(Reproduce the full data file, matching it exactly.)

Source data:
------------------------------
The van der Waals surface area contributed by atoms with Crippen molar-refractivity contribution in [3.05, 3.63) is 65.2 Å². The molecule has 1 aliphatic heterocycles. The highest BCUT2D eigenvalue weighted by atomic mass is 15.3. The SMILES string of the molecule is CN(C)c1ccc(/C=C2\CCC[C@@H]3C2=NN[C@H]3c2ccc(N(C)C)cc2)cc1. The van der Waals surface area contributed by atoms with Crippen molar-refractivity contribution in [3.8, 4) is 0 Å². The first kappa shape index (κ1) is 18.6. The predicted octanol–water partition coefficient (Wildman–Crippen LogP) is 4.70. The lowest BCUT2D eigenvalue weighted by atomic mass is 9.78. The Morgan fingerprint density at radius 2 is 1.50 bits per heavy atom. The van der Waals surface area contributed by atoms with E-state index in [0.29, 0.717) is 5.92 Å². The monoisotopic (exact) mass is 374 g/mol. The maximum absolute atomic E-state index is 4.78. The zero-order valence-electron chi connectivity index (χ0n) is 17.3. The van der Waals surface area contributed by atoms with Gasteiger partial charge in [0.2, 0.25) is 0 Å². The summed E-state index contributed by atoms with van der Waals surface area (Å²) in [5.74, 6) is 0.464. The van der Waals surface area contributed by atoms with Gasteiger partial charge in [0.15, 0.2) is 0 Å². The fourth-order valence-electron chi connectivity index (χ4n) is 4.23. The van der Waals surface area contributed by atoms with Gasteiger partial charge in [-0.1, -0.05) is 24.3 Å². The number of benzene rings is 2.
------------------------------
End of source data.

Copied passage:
The van der Waals surface area contributed by atoms with Crippen molar-refractivity contribution in [3.05, 3.63) is 65.2 Å². The molecule has 1 aliphatic heterocycles. The highest BCUT2D eigenvalue weighted by atomic mass is 15.3. The SMILES string of the molecule is CN(C)c1ccc(/C=C2\CCC[C@@H]3C2=NN[C@H]3c2ccc(N(C)C)cc2)cc1. The van der Waals surface area contributed by atoms with Crippen molar-refractivity contribution in [3.8, 4) is 0 Å². The first kappa shape index (κ1) is 18.6. The predicted octanol–water partition coefficient (Wildman–Crippen LogP) is 4.70. The lowest BCUT2D eigenvalue weighted by atomic mass is 9.78. The Morgan fingerprint density at radius 2 is 1.50 bits per heavy atom. The van der Waals surface area contributed by atoms with E-state index in [0.29, 0.717) is 5.92 Å². The monoisotopic (exact) mass is 374 g/mol. The maximum absolute atomic E-state index is 4.78. The zero-order valence-electron chi connectivity index (χ0n) is 17.3. The van der Waals surface area contributed by atoms with Gasteiger partial charge in [0.2, 0.25) is 0 Å². The summed E-state index contributed by atoms with van der Waals surface area (Å²) in [5.74, 6) is 0.464. The van der Waals surface area contributed by atoms with Gasteiger partial charge in [0.15, 0.2) is 0 Å². The fourth-order valence-electron chi connectivity index (χ4n) is 4.23. The van der Waals surface area contributed by atoms with Gasteiger partial charge in [-0.1, -0.05) is 24.3 Å². The number of benzene rings is 2.